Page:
Komitor now normally works on a black surface and with negative space. "Empty white surfaces stare at you," she says. She solved this potential block by working on colored surfaces, finally eschewing her red for a black surface in which small points of light peek through. "My art made sense to me when I started to paint on black," Komitor states. It makes wonderful sense to the viewer as well. In the deep forest of Unplugged, the foreground is dense, dark, brambles, with the sparest touches of lght. As the painting works its way upward, the eye is treated to shadowy pinks and violets, a touch of pale yellow, and finally pale blue patches of sky. The viewer feels both entangled in the underbrush and amazed at the shadowy wonder of light filtering through the trees. Komitor says that using just a touch of light helps her take herself out of the painting. She also paints trees as though they were old friends. She admits that when she is in a beautiful old-growth forest, she feels that she is among "her people." She posits with amusing charm that maybe when we die, we should hope to reincarnate as a higher level being, like a tree which can live for hundreds of years and can give life to so many things.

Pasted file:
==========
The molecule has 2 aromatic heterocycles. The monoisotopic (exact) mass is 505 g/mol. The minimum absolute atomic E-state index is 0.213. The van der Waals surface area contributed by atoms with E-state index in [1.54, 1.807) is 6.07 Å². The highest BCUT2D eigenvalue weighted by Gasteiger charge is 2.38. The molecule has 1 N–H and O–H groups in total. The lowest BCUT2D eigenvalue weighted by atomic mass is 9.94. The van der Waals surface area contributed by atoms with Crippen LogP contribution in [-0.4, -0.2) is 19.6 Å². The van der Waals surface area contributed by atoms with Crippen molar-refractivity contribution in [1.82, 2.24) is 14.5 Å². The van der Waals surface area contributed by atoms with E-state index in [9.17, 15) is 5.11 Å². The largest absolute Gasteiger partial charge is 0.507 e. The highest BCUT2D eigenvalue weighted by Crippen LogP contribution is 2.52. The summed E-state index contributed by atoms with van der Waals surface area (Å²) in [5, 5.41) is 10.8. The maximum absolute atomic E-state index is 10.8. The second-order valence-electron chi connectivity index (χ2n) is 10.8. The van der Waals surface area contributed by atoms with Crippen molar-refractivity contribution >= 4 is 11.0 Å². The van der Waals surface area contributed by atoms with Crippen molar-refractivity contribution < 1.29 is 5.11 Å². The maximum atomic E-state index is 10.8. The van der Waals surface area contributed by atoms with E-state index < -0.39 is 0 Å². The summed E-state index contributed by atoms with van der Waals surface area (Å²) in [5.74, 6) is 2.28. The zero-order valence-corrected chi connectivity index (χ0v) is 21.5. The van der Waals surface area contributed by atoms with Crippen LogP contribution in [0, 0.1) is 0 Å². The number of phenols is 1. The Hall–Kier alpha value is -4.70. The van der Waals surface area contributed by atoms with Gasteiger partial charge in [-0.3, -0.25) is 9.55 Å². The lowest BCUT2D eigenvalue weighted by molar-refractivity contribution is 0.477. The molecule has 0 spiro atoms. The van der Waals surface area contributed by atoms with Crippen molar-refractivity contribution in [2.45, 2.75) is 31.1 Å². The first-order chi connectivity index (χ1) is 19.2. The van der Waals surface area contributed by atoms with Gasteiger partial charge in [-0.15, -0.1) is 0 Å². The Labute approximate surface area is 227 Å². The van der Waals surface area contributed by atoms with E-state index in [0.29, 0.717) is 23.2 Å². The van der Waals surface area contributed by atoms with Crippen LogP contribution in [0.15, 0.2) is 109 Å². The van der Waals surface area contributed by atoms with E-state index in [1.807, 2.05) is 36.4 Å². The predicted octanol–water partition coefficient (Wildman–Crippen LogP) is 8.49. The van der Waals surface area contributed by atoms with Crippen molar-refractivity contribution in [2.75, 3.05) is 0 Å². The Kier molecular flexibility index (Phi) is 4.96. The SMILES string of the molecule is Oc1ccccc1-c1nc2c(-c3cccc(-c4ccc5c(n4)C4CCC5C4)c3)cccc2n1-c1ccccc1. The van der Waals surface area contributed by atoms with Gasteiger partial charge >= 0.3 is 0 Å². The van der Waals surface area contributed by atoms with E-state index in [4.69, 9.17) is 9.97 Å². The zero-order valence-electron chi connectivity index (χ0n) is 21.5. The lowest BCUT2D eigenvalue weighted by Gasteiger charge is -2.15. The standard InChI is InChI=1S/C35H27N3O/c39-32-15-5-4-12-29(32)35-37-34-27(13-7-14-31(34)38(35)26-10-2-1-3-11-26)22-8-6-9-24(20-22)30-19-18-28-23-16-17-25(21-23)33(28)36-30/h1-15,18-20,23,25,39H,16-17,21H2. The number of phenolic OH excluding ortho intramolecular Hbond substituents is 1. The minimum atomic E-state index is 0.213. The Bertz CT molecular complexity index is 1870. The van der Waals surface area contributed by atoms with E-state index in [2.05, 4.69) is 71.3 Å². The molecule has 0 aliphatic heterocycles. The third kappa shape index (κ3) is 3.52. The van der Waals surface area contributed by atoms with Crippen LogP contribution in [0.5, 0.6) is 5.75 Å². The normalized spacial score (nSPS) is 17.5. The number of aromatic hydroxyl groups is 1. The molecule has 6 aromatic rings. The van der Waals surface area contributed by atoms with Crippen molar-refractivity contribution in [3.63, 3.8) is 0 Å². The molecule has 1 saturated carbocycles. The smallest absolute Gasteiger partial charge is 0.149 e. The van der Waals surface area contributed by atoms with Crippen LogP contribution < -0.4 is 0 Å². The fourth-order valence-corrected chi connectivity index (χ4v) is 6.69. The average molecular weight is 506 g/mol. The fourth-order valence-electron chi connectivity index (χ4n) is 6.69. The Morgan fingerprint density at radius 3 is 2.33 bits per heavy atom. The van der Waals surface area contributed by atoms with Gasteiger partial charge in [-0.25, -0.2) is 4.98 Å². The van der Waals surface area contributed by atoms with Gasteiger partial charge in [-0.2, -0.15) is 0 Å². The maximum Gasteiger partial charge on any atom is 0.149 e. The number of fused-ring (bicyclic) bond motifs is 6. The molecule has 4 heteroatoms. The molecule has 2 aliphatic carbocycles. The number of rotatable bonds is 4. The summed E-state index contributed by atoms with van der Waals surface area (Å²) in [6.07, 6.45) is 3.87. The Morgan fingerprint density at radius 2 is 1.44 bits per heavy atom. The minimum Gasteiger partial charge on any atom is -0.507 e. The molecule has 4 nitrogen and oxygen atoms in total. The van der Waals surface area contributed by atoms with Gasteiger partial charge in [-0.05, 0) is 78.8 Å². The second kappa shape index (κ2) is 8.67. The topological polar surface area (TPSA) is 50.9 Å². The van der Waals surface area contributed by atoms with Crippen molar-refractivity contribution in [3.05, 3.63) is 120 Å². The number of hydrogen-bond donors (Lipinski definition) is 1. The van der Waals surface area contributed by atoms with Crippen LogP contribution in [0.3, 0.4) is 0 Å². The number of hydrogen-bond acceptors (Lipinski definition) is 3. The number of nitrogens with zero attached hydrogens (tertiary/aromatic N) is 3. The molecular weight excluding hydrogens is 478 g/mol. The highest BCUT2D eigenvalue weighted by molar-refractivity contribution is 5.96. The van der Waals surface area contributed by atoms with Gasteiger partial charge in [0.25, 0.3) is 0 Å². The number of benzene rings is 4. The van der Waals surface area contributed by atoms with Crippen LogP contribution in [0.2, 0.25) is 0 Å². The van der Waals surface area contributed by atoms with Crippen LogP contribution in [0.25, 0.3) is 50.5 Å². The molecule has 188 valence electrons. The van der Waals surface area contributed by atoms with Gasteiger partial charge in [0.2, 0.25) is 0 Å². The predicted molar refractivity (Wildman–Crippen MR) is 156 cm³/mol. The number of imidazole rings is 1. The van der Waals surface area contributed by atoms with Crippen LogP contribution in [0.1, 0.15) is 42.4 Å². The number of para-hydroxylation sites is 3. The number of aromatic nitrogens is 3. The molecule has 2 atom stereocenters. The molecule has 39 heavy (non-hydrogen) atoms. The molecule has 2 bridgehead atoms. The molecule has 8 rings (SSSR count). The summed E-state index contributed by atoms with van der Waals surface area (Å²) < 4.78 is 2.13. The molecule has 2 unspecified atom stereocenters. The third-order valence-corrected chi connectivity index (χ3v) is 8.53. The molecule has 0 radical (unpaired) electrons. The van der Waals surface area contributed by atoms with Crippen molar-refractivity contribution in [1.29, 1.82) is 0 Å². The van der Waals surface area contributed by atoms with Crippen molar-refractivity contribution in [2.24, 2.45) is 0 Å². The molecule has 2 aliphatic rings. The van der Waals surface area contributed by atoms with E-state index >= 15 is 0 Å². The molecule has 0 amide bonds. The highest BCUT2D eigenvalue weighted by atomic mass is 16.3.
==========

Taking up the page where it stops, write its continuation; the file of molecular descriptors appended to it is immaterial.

Ahhhh, the Warmth of Spring by Deb Komitor

Komitor feels that vulnerability and the awareness of vulnerability is a super power that women have. Rather than seeing themselves as invincible, the keen knowledge that life is fragile and can easily be gone in a moment (and that includes everyone and everything) is an essential piece of knowing. Representing those golden leaves that are falling gloriously to their end or this keen-faced little fox, warming itself in the soft sun of springtime after the deep snows of winter, takes a special awareness and acceptance of human frailty and that of all other things on this planet.



During the Pandemic, when we all got a dose of this awareness, Komitor spent time going through books of old slides, the ones she used to have to send to galleries before the digital age came upon us. In looking at them, she could see how she approached a subject years ago and also see in her mind's eye how she would do that now. She describes learning as a spiral in which we cover the same ground but with more experience and understanding as we circle past an already treated theme from a higher level of understanding. This development in who we are allows us to take up a topic, a theme, a belief with fresh eyes and insights gained by life experience, so if we choose to interact with that thing again, the experience and any product are wholly different.